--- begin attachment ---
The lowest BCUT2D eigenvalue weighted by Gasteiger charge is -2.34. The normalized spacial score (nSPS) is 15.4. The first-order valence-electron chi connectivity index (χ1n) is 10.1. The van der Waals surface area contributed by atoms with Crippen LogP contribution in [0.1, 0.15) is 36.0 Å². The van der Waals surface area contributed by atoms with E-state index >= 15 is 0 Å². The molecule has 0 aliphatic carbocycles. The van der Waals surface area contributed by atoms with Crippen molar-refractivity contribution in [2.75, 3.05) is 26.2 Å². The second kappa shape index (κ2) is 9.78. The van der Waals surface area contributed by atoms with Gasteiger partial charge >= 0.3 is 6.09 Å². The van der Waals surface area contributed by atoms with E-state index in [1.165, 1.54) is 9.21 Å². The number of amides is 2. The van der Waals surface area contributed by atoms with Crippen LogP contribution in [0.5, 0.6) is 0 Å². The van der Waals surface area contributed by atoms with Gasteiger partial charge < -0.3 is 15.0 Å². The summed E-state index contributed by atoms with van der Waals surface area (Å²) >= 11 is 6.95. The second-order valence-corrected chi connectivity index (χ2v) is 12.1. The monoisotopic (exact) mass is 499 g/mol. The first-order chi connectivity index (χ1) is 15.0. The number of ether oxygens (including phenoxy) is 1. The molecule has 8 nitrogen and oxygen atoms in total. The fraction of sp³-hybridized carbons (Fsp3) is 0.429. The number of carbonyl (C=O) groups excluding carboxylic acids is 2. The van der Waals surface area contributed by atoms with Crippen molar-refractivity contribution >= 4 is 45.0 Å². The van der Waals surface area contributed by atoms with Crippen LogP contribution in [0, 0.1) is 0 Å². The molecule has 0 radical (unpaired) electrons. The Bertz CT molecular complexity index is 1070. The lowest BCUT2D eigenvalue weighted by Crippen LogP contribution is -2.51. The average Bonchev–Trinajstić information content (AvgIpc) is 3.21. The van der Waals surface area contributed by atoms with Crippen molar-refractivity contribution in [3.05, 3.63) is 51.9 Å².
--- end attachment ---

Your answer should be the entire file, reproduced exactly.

The lowest BCUT2D eigenvalue weighted by Gasteiger charge is -2.34. The normalized spacial score (nSPS) is 15.4. The first-order valence-electron chi connectivity index (χ1n) is 10.1. The van der Waals surface area contributed by atoms with Crippen LogP contribution in [0.1, 0.15) is 36.0 Å². The van der Waals surface area contributed by atoms with E-state index >= 15 is 0 Å². The molecule has 0 aliphatic carbocycles. The van der Waals surface area contributed by atoms with Crippen molar-refractivity contribution in [2.75, 3.05) is 26.2 Å². The second kappa shape index (κ2) is 9.78. The van der Waals surface area contributed by atoms with Gasteiger partial charge >= 0.3 is 6.09 Å². The van der Waals surface area contributed by atoms with E-state index in [1.165, 1.54) is 9.21 Å². The number of amides is 2. The van der Waals surface area contributed by atoms with Crippen LogP contribution in [0.5, 0.6) is 0 Å². The van der Waals surface area contributed by atoms with Gasteiger partial charge < -0.3 is 15.0 Å². The summed E-state index contributed by atoms with van der Waals surface area (Å²) >= 11 is 6.95. The second-order valence-corrected chi connectivity index (χ2v) is 12.1. The monoisotopic (exact) mass is 499 g/mol. The first-order chi connectivity index (χ1) is 15.0. The number of ether oxygens (including phenoxy) is 1. The molecule has 8 nitrogen and oxygen atoms in total. The fraction of sp³-hybridized carbons (Fsp3) is 0.429. The number of carbonyl (C=O) groups excluding carboxylic acids is 2. The van der Waals surface area contributed by atoms with Crippen molar-refractivity contribution >= 4 is 45.0 Å². The van der Waals surface area contributed by atoms with Crippen LogP contribution in [0, 0.1) is 0 Å². The molecule has 0 radical (unpaired) electrons. The Bertz CT molecular complexity index is 1070. The lowest BCUT2D eigenvalue weighted by Crippen LogP contribution is -2.51. The average Bonchev–Trinajstić information content (AvgIpc) is 3.21. The van der Waals surface area contributed by atoms with Crippen molar-refractivity contribution in [3.05, 3.63) is 51.9 Å².